(This review appeared in The EastAfrican in July 20110
In Roman times, when a play ended, the chief actor would say to the crowd, “Vos valete et plaudite!” an invitation to the audience to applaud.
The manner of applause varies from one culture to the next and in theatre, this is followed by a curtain call, where the performers walk down the stage and bow to the audience, in acknowledgement of the audience’s applause. (In some cases, especially in music concerts, the audience may shout ‘encore!’ a request to the performers to repeat or do one more number.)
It is generally the custom, especially in Western theatre, that if the audience continues clapping, the performers, especially the main actors, do another curtain call and if a lively applause continues, another curtain call and so forth, the number of curtain calls being reflective of the audience’s appreciation.
Luciano Pavarotti (1935-2007) had 165 curtain calls after a performance in Berlin in 1988, where the audience applauded for an hour and seven minutes.
It must be a stunning performance that would prompt an hour-long applause, considering that ten minutes is usually long enough, but after the curtain fell on the Etcetera’s production of Cajetan Boy’s Dead Talk (2009?) at Alliance Française on Sunday 24th July, I would have applauded for fifteen minutes, at the very least.
An endowed cast, directed by Caroline Odongo, brought to life credible characters in the chilling and macabre setting of a mortuary, complete with blood-stained walls and a whisky-drinking mortuary attendant, Noah (Salim Gitao), who casually starts his day’s work by shutting a fridge drawer after first folding in the arms of the dead man inside it.
His assistant Paco (Joe Kinyua) determined to do “a respectable service to society” helps him to carry in the dead, whose spirits seem to be hovering somewhere between this world and the next.
Miles (Sam Psenjen) died of AIDS, Baraka (Andrew Muthure) was a gangster killed by police and Naila (Nytte Sharon) died while trying to procure an abortion.
As the life story of each of these ghosts unfolds, the faithful and the faithless discuss the meaning of life and the place of God amidst the ills of our society- HIV positive babies, the right to life even where conception is a result of rape, child abuse, crime and criminals, police killing of suspects, and to what extent our lives are influenced by our own choices, against other people’s choices.
The philosophic and soul-bearing session between the ghosts is interrupted by the entrance of another ghost, Lucilla (Lydia Githachu), who, it turns out, has affected the lives and even somehow caused the deaths of each of the other ghosts. She broke off her engagement to Miles when he discovered he was HIV positive, set up Baraka in the crime that led to his being shot by the police and organised the abortion that led to Laila’s death.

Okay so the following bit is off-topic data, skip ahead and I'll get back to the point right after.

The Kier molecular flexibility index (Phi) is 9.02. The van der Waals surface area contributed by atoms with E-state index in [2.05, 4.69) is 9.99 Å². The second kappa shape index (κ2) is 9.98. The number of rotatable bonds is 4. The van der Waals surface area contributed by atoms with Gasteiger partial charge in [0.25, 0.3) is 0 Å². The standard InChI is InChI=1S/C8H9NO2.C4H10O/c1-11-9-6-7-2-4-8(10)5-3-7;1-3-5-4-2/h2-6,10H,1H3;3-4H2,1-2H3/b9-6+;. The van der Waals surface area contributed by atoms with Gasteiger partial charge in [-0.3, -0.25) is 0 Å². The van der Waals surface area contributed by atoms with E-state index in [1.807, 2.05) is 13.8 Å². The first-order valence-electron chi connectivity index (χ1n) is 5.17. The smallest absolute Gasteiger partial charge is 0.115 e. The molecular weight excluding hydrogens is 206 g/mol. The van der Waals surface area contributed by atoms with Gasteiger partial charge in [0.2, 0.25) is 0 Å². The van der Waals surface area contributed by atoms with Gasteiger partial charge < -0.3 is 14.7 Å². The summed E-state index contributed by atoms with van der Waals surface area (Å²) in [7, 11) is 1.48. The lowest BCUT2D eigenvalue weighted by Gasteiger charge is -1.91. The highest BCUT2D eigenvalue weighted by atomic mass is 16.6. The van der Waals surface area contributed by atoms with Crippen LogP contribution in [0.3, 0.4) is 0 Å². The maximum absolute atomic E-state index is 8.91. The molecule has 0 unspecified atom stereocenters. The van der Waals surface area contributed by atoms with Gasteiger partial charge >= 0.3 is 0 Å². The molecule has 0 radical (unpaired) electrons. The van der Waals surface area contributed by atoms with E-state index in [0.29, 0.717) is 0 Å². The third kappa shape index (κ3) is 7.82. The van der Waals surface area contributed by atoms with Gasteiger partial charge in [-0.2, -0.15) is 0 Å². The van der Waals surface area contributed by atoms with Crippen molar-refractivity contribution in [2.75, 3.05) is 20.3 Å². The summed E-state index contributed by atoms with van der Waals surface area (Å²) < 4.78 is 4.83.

While the other three ghosts are eventually reconciled to their destiny, Lucilla, whose remorseless mischief is grippingly portrayed by Gathachu, is the most elated by her death since, as she says, no one will now know that she too is HIV positive, the police will not question her about her connection with Baraka in crime nor about her part-ownership in the abortion clinic that Naila attended. She therefore lies on her bench eagerly awaiting the afterlife in a manner that suggests that she intends to do more mischief there.
However, the mortuary attendants find that she is still breathing and call for an ambulance. When Noah asks, ‘I wonder if she was the most deserving of them?’ one can’t help thinking, ‘yes’- coming back to this life seems to be the sentence she deserves.
Cajetan Boy puts the wright (old English for ‘craft’) in playwright, in these well-made play that poses current, Kenyan, existentialist questions, through a prototypical but varied set of characters and fine text, making up for clichés with subtle humour and a very clever twist in the tale.
A hearty applause came at the end of the play but only Gitau, Kinyua and Githachu did the curtain call. When I asked why the rest of the cast did not, I was told, ‘they’re dead.’
A similar incidence occurred at Phoenix Theatre in February when Fridha Muhindi and Bruce Makau did not do the curtain call on account of Romeo and Juliet being dead.
Yes, Baraka, Naila and Miles are dead, but I thought Muthure, Sharon and Psenjen would have wanted to give the audience a chance to applaud them because it was indeed a good performance.
© Anne Manyara 2011